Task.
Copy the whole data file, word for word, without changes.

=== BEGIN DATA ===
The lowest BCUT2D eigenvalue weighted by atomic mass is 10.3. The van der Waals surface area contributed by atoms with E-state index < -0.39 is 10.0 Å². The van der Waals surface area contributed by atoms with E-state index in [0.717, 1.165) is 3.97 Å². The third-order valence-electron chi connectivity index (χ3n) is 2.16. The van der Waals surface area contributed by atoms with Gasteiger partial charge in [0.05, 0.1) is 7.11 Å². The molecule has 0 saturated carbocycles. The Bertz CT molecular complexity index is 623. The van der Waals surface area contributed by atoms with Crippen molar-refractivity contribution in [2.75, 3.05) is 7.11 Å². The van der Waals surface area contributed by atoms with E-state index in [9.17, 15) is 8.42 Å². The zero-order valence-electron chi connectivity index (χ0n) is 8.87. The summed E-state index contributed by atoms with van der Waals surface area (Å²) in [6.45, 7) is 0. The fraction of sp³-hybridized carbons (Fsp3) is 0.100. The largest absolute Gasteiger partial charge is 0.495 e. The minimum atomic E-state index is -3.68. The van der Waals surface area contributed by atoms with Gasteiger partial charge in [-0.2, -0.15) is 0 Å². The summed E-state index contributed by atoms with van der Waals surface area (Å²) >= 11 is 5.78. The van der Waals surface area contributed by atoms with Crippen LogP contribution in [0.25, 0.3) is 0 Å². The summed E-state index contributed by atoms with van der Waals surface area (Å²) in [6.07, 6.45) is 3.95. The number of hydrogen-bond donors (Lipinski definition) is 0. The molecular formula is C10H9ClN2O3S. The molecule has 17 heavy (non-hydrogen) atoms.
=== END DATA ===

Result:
The lowest BCUT2D eigenvalue weighted by atomic mass is 10.3. The van der Waals surface area contributed by atoms with E-state index < -0.39 is 10.0 Å². The van der Waals surface area contributed by atoms with E-state index in [0.717, 1.165) is 3.97 Å². The third-order valence-electron chi connectivity index (χ3n) is 2.16. The van der Waals surface area contributed by atoms with Gasteiger partial charge in [0.05, 0.1) is 7.11 Å². The molecule has 0 saturated carbocycles. The Bertz CT molecular complexity index is 623. The van der Waals surface area contributed by atoms with Crippen molar-refractivity contribution in [2.75, 3.05) is 7.11 Å². The van der Waals surface area contributed by atoms with E-state index in [9.17, 15) is 8.42 Å². The zero-order valence-electron chi connectivity index (χ0n) is 8.87. The summed E-state index contributed by atoms with van der Waals surface area (Å²) in [6.45, 7) is 0. The fraction of sp³-hybridized carbons (Fsp3) is 0.100. The largest absolute Gasteiger partial charge is 0.495 e. The minimum atomic E-state index is -3.68. The van der Waals surface area contributed by atoms with Gasteiger partial charge in [-0.2, -0.15) is 0 Å². The summed E-state index contributed by atoms with van der Waals surface area (Å²) >= 11 is 5.78. The van der Waals surface area contributed by atoms with Crippen LogP contribution in [0.25, 0.3) is 0 Å². The summed E-state index contributed by atoms with van der Waals surface area (Å²) in [6.07, 6.45) is 3.95. The number of hydrogen-bond donors (Lipinski definition) is 0. The molecular formula is C10H9ClN2O3S. The molecule has 17 heavy (non-hydrogen) atoms.